Traditionally HMI are pretty basic and feature closed systems that limit the available operating options. Instead of spending loads of money to upgrade these Human Machine Interfaces, it is cheaper and less labor-intensive to link them to VNC (Virtual Network Console) smart boxes.

These boxes are embedded with a VNC server service, which enables HMIs to be VNC viewers. HMIs access them via TCP/IP (ethernet).

VNC boxes introduce more hardware interfaces to the HMI for peripheral connections to meet emerging user needs. They also allow in-depth secondary development and users to transplant applications in them without affecting the HMI’s system resources.


In a nutshell, these boxes make HMI devices smarter, and you should consider the DSGK-060 IoT VNC smart box for this task. This enhancement features a built-in 1 TOPS NPU to enable lightweight AI computing on the edge and a quad-core ARM Cortex-A55 RK3568, which you can use to implement HMI automation.

The box supports WiFi and ethernet backhauls for cloud connections to enable remote device control and data viewing. This feature is quite useful because users can use it for off-site system control to manage critical installations after working hours.

Direct Integration with Mobile Devices and Wearables

Modern mobile devices, wearables, and other personal devices like tablets carry immense processing power and have intuitive touchscreen interfaces. These can provide off-site system control using software applications.

Cloud HMIs 

Cloud-based HMIs are basically web-based HMIs, and they provide the same remote monitoring and control benefits as mobile-based HMIs. But cloud computing has the advantage of having superior processing power and analytics based on technologies like machine learning.

Edge HMIs

Even as cloud HMIs become popular, edge interfaces are in high demand because machine operators want to access data visualizations directly from the machines in the field. Therefore, control and analytics capabilities will be kept both at the local and cloud levels.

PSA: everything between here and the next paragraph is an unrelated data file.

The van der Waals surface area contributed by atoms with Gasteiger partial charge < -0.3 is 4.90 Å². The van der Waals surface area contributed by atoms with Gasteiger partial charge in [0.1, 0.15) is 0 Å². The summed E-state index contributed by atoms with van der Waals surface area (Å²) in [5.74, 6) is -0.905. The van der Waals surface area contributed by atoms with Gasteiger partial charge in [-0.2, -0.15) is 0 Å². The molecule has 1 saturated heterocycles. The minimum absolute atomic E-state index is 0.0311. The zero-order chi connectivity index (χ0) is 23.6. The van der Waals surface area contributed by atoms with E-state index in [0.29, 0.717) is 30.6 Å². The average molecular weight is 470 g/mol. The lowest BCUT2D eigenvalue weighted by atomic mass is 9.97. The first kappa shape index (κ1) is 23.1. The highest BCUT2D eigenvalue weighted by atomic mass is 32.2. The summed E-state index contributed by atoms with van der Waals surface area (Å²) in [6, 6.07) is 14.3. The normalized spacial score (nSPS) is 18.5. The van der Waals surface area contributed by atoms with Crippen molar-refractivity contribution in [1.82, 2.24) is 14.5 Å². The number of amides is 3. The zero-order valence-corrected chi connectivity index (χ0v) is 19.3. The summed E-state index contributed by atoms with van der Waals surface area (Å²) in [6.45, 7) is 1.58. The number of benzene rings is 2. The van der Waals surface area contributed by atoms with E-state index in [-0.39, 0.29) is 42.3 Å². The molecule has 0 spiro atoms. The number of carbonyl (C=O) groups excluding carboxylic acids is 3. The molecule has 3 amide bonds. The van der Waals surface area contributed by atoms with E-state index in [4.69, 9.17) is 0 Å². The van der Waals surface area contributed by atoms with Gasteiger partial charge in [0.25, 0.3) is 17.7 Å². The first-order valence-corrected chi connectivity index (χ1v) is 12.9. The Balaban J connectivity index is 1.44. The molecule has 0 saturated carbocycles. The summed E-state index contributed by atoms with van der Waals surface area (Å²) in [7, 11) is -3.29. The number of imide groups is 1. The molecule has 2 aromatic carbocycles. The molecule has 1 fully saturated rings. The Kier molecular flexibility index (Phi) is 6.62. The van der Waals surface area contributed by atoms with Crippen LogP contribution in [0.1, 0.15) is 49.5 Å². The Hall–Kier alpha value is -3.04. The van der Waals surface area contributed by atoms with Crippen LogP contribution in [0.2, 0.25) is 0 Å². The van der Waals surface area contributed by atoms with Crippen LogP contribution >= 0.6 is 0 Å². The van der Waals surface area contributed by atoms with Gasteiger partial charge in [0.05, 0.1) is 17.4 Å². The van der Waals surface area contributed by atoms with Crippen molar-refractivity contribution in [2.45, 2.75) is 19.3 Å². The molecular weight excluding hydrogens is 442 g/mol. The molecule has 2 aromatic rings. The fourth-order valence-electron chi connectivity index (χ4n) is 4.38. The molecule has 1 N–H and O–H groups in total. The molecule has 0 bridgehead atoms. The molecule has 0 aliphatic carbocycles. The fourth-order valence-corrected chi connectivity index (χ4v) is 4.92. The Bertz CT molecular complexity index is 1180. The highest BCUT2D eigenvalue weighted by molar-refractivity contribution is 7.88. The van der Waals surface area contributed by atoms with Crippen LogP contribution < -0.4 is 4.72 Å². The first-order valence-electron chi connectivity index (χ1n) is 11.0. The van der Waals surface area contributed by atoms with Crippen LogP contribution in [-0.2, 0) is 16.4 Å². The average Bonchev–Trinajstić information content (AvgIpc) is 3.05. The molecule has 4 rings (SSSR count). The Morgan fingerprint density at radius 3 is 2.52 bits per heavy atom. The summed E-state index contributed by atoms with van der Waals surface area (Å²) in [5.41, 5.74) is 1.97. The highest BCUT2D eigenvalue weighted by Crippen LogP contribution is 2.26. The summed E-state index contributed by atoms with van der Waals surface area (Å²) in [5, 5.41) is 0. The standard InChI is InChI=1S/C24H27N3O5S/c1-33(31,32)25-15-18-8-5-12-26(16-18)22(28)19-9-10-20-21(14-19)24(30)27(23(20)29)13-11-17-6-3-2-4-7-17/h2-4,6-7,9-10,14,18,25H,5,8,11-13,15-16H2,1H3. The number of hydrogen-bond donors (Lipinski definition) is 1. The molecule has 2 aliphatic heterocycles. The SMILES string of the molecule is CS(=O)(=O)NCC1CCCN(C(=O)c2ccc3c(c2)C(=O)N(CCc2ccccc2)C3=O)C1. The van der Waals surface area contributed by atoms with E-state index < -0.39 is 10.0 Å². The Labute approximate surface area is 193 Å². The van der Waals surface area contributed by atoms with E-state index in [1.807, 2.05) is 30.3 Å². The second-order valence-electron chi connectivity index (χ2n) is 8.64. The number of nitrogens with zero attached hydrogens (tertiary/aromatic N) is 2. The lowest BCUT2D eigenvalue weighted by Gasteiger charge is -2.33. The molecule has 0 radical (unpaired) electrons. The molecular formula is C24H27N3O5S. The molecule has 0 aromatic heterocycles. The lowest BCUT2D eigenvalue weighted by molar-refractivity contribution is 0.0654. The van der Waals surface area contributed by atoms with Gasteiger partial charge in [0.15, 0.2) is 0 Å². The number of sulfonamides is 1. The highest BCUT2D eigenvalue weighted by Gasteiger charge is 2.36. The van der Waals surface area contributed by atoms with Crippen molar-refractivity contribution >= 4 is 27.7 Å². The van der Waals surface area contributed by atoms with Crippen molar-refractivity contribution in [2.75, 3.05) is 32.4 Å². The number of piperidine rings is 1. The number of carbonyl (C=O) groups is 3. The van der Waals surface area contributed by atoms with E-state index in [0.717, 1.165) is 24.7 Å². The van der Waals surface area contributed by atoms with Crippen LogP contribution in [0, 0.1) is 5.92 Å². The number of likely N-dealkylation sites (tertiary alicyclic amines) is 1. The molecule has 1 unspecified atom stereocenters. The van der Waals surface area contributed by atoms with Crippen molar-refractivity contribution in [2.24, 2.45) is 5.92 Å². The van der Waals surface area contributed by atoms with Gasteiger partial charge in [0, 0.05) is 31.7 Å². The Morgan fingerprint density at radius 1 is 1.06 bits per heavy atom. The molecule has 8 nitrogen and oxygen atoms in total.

Augmented Reality and Virtual Reality

HMIs in the current era are mostly touchscreens, but AR and VR are bound to change that. These technologies free up the operator’s hands, provide better contextual guidance to reduce the chances of making mistakes, and eliminate distractions that can cause safety risks when making adjustments.

AR is better as an onsite HMI because it can augment the projections with the industrial equipment and machines on the ground. But VR is more suitable for off-site HMIs because it can project the virtual industrial environment to show users the telemetry data for each machine and the effect of adjusting the parameters as if they are onsite.


HMI automation and IoT are critical in the modern industry because they introduce efficiencies that lower costs and make the price of the outputs more competitive in the market.

When selecting an IoT gateway that is ideal for this solution, there are 4 key factors to consider. The first is SCADA support via RS485 or RS232 for machine monitoring and control. IIoT hubs should also convert the Modbus protocol from RTU on the sensor network to TCP on the HMI side, provide edge computing power to enable automation, and have backhauls for cloud connection for analytics purposes.

AI computing power is necessary, as well, to make the edge provide analytics and better decision-making.

Considering these requirements, the DSGW-380 RK3588 industrial AI edge computing gateway ticks all the boxes, but you can also check out these other Modbus hubs for comparison purposes. In addition to the gateway, you can make HMIs smarter and increase their hardware interfaces using our DSGK-060 VNC box, which is programmable and has 1 TOPS of neural processing power.

Developing this solution needs lots of technical considerations, and we have a team ready to help you build an all-round solution at the lowest cost. Get in touch with us to get started today.